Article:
Star Trek: Enterprise
Air date: 2/12/2003
Written by Chris Black
Directed by David Straiton
Review by Jamahl Epsicokhan
"I don't like pushing the engines this hard. The injectors are running at 110 percent."
"They're rated for 120."
"Yeah, and my underwear's flame-retardant. That doesn't mean I'm going to light myself on fire to prove it."
— Trip, T'Pol
In brief: More middling — if thematically respectable — fare.
Lukewarm indifference can be an awful feeling when experienced for a prolonged period. I look at my last four reviews in a row now: 2.5 stars, 2.5 stars, 2.5 stars, 2.5 stars. I tell myself that at least it means competently constructed television, but somehow that's cold comfort. I want a spark of life and ingenuity in my entertainment, and not simply responsible messages inside bland containers.
"Cease Fire" is more average Trekkian fare that inspires more indifference from me. The story is reasonable enough — don't get me wrong — but it's presented in perhaps the most by-the-numbers way imaginable. It's forensic-like in its approach to plot points: Point A, Point B, Point C. All that's missing are the Law & Order location-and-date cards and that unmistakable CLANG-CLANG:
SHUTTLEPOD CRASH SITE
PAAN MOKAR/WEYTAHN SURFACE
THURSDAY, NOVEMBER 8, 2152
The message: Peace requires patience and compromise on both sides. Archer is able to bring the two parties to the table so they listen to each other and compromise. By the end, problems may not be completely solved, but things are nicely wrapped up for the moment and we have cause for hope. If only the real world were so hopeful, I'd have that Middle East thing solved in an hour. Maybe two. At least the Star Trek universe is still hopeful of such possibilities.
Of course, that doesn't change the fact that getting from A to B to C is like watching the construction of some hoary storytelling techniques at work. It's gotten to the point that I wonder if the problem is not the material, but the reviewer who is tired of some of the material. Am I jaded and cynical? I hope not. Maybe it's just the fact that "Cease Fire" employs in its arsenal of storytelling techniques things that fail to move me because they don't have any freshness to them. Things like hostage-taking, obstinate Vulcans, traitors in plain view, shuttles being shot out of the sky and thus crashing to the ground, and bloodless shootouts with unseen enemies that seem to go on forever. No amount of reasonable dialog or good intentions is going to make elements like that feel new or exciting (or, at least, not in this case). It makes me thirst for a clever plot with a clever twist.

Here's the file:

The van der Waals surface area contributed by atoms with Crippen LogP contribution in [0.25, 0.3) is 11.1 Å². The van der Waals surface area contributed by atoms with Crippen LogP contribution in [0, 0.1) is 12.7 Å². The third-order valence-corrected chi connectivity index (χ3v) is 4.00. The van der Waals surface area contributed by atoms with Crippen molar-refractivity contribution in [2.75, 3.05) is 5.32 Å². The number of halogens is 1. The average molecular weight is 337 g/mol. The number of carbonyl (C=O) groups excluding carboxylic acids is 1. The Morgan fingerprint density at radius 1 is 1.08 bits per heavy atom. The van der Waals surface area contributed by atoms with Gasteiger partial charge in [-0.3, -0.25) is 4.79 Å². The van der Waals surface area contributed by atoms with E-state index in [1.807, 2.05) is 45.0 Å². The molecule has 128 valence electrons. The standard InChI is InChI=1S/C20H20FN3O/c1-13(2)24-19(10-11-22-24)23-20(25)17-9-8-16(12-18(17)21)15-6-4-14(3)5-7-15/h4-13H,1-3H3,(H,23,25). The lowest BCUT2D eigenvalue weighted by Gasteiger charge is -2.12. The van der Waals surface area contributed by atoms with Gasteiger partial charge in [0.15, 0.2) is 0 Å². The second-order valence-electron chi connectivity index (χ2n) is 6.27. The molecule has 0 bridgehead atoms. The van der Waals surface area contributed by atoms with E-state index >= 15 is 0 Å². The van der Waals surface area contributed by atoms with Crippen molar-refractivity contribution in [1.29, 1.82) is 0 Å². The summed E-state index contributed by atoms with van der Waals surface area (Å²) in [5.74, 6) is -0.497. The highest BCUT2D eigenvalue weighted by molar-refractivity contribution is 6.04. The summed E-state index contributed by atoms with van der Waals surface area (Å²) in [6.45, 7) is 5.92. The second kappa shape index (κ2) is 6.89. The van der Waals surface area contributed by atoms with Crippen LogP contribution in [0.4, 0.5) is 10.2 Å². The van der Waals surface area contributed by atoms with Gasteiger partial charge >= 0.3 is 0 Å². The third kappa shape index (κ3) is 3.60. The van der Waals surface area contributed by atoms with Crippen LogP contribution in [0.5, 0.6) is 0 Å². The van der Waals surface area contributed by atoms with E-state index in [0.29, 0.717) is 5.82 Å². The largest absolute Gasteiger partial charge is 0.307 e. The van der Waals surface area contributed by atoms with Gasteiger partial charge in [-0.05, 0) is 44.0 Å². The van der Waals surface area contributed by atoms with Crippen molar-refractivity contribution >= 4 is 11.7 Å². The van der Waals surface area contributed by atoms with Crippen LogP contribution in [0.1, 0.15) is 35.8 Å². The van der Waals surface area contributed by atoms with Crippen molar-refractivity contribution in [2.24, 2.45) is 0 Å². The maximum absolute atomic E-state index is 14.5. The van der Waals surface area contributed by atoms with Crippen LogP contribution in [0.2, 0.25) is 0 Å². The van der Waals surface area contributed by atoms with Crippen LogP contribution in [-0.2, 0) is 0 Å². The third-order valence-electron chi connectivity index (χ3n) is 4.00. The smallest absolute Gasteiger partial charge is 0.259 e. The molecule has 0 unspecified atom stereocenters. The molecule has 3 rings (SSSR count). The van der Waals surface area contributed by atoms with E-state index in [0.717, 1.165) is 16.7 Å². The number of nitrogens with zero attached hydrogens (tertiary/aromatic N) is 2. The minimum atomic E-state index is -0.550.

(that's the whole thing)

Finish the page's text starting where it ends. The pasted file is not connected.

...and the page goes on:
The indispensable Jeffrey Combs returns as the ever-serious Andorian leader Shran, who has requested Archer mediate a dispute between the Andorians and the Vulcans. The dispute is over a seemingly worthless rock of a planetoid called Paan Mokar by the Vulcans — Weytahn by the Andorians — uninhabitable until the Andorians began terraforming (Andoriaforming?) it a century ago. The Vulcans then annexed the planet on the account it was so close to their homeworld, and subsequently used force to remove the Andorian colonists from the planet. They justified these actions with their belief that it was obvious the Andorians were setting up a strategic military base that could threaten Vulcan interests. A treaty was put in place forbidding occupation of the planetoid. Now Shran has reoccupied the vacant colony and taken hostages from the Vulcan security forces who were sent in to remove him. Tensions are on the verge of escalating into a more serious armed conflict.
Of course, any story about a long-standing quarrel over a small territory between two strongly opposing sides with stakes in the matter will immediately remind us of the endless tensions of the Israeli/Palestinian issue. And like that situation, "Cease Fire" takes two parties whose solution lies only within the ability for both to make concessions neither wants to make. Enter Jonathan Archer as a neutral party to urge both sides to compromise. The Vulcans grudgingly accept him because they have little choice; Shran accepts him because Archer has shown in past dealings an ability to see things from a fair and neutral perspective.